11 Bosnia across this bridge. So a checkpoint by Uzarija would stop the
12 import of weapons."
13 Do you have any comment to make with regard to the assertion you
14 made here which you totally denied yesterday but I'm quoting you right
15 now, Mr. Tihic?
16 A. Well, you see, you destroyed all the bridges on the Sava River.
17 Q. I did not.
18 A. Some weapons came across the bridge on the Sava River, and in
19 comparison to what you distributed to only one ethnic group in Bosnia,
20 this was nothing.
21 JUDGE MAY: Thank you. Do you want to exhibit this document?
22 THE ACCUSED: [Interpretation] Yes.
23 JUDGE MAY: Yes. Very well. Any objection to that Mr. Groome?
24 MR. GROOME: No, Your Honour.
25 JUDGE MAY: We'll get the next D number.
1 THE REGISTRAR: That's Exhibit 222, Your Honour.
2 JUDGE MAY: Thank you. Now, we have this document and we read it.
3 We don't propose to allow any more cross-examination on it. It was for
4 the accused that the extra time was given.
5 MR. GROOME: Your Honour, in light of the fact that the document
6 is now in evidence, I have no further questions. I will rely on the
8 JUDGE MAY: Thank you. Very well. Mr. Tihic, thank you for
9 coming back, and you're free to go.
10 [The witness withdrew]
11 JUDGE MAY: Yes, Mr. Agha.
12 MR. AGHA: The Prosecution would like to call Mr. Ahmet Zulic.
13 JUDGE MAY: While we're waiting for him, we may as well get a new
14 number for the exhibit bundle.
15 THE REGISTRAR: 609, Your Honours.
16 MR. AGHA: Your Honours, may I also give to the Court and also to
17 the accused and the amici just a brief note which the accused [sic] wanted
18 to put before the Court concerning a slight correction he wanted to make
19 in his statement which he only was able to tell us last night.
20 JUDGE MAY: The witness.
21 MR. AGHA: Yes, when he comes in.
22 JUDGE MAY: You said the accused wanted to put the statement
23 before the Court. I rather doubt that. No doubt the witness.
24 MR. AGHA: Thank you for your correction, Your Honour.
25 [The witness entered court]
1 JUDGE MAY: Yes. Let the witness take the declaration.
2 THE WITNESS: [Interpretation] I solemnly declare that I will speak
3 the truth, the whole truth, and nothing but the truth.
4 JUDGE MAY: If you'd like to take a seat.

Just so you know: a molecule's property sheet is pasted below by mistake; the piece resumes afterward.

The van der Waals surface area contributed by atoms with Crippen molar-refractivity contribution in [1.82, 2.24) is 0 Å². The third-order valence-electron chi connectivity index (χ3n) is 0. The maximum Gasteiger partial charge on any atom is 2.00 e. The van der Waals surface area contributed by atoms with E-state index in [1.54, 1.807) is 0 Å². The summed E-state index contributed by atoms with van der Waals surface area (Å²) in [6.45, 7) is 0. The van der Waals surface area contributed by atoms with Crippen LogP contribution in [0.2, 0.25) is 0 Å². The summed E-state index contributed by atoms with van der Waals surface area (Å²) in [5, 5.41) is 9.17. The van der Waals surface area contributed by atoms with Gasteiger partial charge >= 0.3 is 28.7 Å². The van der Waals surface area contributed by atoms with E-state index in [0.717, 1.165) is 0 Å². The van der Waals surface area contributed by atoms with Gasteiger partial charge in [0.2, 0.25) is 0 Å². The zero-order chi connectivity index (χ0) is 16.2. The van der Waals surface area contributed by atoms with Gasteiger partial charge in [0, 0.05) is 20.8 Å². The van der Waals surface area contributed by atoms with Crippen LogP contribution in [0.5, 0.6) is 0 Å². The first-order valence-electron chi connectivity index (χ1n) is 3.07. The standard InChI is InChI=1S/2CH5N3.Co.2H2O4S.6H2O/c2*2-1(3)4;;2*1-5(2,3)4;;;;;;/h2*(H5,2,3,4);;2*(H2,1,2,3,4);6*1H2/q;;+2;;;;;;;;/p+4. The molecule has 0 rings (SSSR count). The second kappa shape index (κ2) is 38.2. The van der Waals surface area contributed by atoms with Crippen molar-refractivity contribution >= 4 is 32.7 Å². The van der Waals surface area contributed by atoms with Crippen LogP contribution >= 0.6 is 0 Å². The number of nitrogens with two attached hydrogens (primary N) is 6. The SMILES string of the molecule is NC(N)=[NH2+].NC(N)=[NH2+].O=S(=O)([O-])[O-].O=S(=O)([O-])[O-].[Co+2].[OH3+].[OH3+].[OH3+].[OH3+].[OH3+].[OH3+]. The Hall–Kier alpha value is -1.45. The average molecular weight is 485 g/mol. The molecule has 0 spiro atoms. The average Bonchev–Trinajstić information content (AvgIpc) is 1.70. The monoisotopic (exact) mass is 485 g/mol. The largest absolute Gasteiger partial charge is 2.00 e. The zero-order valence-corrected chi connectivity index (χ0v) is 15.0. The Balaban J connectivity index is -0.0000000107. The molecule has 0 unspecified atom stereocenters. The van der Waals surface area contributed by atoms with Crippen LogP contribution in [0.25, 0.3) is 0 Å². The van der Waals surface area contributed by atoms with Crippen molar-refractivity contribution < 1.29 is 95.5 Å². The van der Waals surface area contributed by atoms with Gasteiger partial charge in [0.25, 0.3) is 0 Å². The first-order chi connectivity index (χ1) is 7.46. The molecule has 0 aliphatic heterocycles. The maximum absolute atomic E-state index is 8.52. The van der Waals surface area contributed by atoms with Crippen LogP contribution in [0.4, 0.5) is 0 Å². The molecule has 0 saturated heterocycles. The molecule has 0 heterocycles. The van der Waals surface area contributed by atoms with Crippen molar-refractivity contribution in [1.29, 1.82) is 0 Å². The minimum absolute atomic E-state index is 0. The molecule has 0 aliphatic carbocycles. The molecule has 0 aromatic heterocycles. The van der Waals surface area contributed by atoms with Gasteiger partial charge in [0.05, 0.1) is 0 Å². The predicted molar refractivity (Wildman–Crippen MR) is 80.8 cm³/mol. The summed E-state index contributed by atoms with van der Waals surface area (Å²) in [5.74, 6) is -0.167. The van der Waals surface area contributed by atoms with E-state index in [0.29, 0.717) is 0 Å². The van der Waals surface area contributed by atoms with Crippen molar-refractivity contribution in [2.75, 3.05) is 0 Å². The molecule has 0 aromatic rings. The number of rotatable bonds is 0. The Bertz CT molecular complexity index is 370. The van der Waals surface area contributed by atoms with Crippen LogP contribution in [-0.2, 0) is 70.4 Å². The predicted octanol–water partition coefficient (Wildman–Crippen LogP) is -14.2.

5 WITNESS: AHMET ZULIC
6 [Witness answered through interpreter]
7 JUDGE MAY: Yes.
8 Examined by Mr. Agha:
9 Q. Mr. Zulic, you made a few corrections to your statement yesterday.
10 We'll kindly show you a piece of paper and you can confirm that those
11 corrections were indeed made by yourself.
12 A. Yes.
13 Q. Thank you.
14 MR. AGHA: And may I ask that this be placed before the Court.
15 JUDGE MAY: Yes. We have it. It should be probably exhibited.
16 It may be convenient to make it part of Exhibit 609, give it a tab number
17 in 609.
18 THE REGISTRAR: Tab 12, Your Honour.
19 MR. AGHA: Thank you, Your Honours.
20 Q. Mr. Zulic, have you already given evidence before this Tribunal on
21 the 7th, 17th and 18th of June 2002, in the case of the Prosecutor versus
22 Brdjanin and Talic?
23 A. Yes.
24 Q. Thank you.
25 MR. AGHA: And it is that evidence, Your Honour, which has been
1 exhibited, with associated exhibits, before this Tribunal. Thank you.
2 Now, this witness is from Sanski Most municipality in Bosnia, and
3 he is a 92 bis (D) witness, so I shall briefly summarise very quickly the
4 essence of his evidence.
5 He was born and grew up in Sanski Most where he also worked, and
6 in 1991 when the war in Croatia was starting, there was a great deal of
7 nationalist propaganda on the radio. The JNA started to set up barricades
8 and search vehicles, and it was only the Muslim vehicles that were
10 The SDS, in April, wanted to divide the municipality into two
11 parts, a Serbian part and a Muslim part. However, the SDA party were not
12 agreeable. Then followed various paramilitary groups, including the White
13 Eagles from Serbia, coming into Sanski Most.